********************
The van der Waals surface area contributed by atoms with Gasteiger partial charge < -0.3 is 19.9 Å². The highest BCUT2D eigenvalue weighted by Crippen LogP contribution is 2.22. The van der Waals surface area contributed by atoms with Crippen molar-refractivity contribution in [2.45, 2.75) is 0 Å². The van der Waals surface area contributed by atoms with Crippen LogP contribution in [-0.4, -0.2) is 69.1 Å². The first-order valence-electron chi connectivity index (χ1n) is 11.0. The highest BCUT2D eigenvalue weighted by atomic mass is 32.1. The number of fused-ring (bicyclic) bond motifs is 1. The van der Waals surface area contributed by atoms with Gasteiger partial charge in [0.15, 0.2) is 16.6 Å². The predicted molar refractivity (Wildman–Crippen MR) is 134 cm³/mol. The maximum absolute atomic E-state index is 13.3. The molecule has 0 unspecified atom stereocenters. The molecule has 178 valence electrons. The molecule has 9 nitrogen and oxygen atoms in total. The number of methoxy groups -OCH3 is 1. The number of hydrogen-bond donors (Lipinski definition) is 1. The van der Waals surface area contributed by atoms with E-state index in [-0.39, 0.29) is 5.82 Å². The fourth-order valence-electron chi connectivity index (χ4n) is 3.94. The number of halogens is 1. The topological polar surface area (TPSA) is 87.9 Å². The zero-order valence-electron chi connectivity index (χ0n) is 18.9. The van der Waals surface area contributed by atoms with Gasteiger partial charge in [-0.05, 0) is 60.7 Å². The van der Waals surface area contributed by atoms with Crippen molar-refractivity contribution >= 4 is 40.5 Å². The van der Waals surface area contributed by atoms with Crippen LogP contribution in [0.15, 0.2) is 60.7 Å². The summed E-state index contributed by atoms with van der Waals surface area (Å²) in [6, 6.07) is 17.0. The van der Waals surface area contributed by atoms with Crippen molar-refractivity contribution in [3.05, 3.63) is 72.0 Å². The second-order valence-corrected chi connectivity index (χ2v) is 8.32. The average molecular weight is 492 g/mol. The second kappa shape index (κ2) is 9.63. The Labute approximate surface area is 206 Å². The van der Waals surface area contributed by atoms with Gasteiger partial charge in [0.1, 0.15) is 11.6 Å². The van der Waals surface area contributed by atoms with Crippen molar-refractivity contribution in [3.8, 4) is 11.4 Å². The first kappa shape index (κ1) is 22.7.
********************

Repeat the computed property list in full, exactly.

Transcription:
The van der Waals surface area contributed by atoms with Gasteiger partial charge < -0.3 is 19.9 Å². The highest BCUT2D eigenvalue weighted by Crippen LogP contribution is 2.22. The van der Waals surface area contributed by atoms with Crippen molar-refractivity contribution in [2.45, 2.75) is 0 Å². The van der Waals surface area contributed by atoms with Crippen LogP contribution in [-0.4, -0.2) is 69.1 Å². The first-order valence-electron chi connectivity index (χ1n) is 11.0. The highest BCUT2D eigenvalue weighted by atomic mass is 32.1. The number of fused-ring (bicyclic) bond motifs is 1. The van der Waals surface area contributed by atoms with Gasteiger partial charge in [0.15, 0.2) is 16.6 Å². The predicted molar refractivity (Wildman–Crippen MR) is 134 cm³/mol. The maximum absolute atomic E-state index is 13.3. The molecule has 0 unspecified atom stereocenters. The molecule has 178 valence electrons. The molecule has 9 nitrogen and oxygen atoms in total. The number of methoxy groups -OCH3 is 1. The number of hydrogen-bond donors (Lipinski definition) is 1. The van der Waals surface area contributed by atoms with E-state index in [-0.39, 0.29) is 5.82 Å². The fourth-order valence-electron chi connectivity index (χ4n) is 3.94. The number of halogens is 1. The topological polar surface area (TPSA) is 87.9 Å². The zero-order valence-electron chi connectivity index (χ0n) is 18.9. The van der Waals surface area contributed by atoms with Gasteiger partial charge in [-0.05, 0) is 60.7 Å². The van der Waals surface area contributed by atoms with Crippen molar-refractivity contribution >= 4 is 40.5 Å². The van der Waals surface area contributed by atoms with Crippen LogP contribution in [0.15, 0.2) is 60.7 Å². The summed E-state index contributed by atoms with van der Waals surface area (Å²) in [6, 6.07) is 17.0. The van der Waals surface area contributed by atoms with Crippen molar-refractivity contribution in [3.05, 3.63) is 72.0 Å². The second-order valence-corrected chi connectivity index (χ2v) is 8.32. The average molecular weight is 492 g/mol. The second kappa shape index (κ2) is 9.63. The Labute approximate surface area is 206 Å². The van der Waals surface area contributed by atoms with Gasteiger partial charge in [0.1, 0.15) is 11.6 Å². The van der Waals surface area contributed by atoms with Crippen molar-refractivity contribution in [3.8, 4) is 11.4 Å². The first kappa shape index (κ1) is 22.7.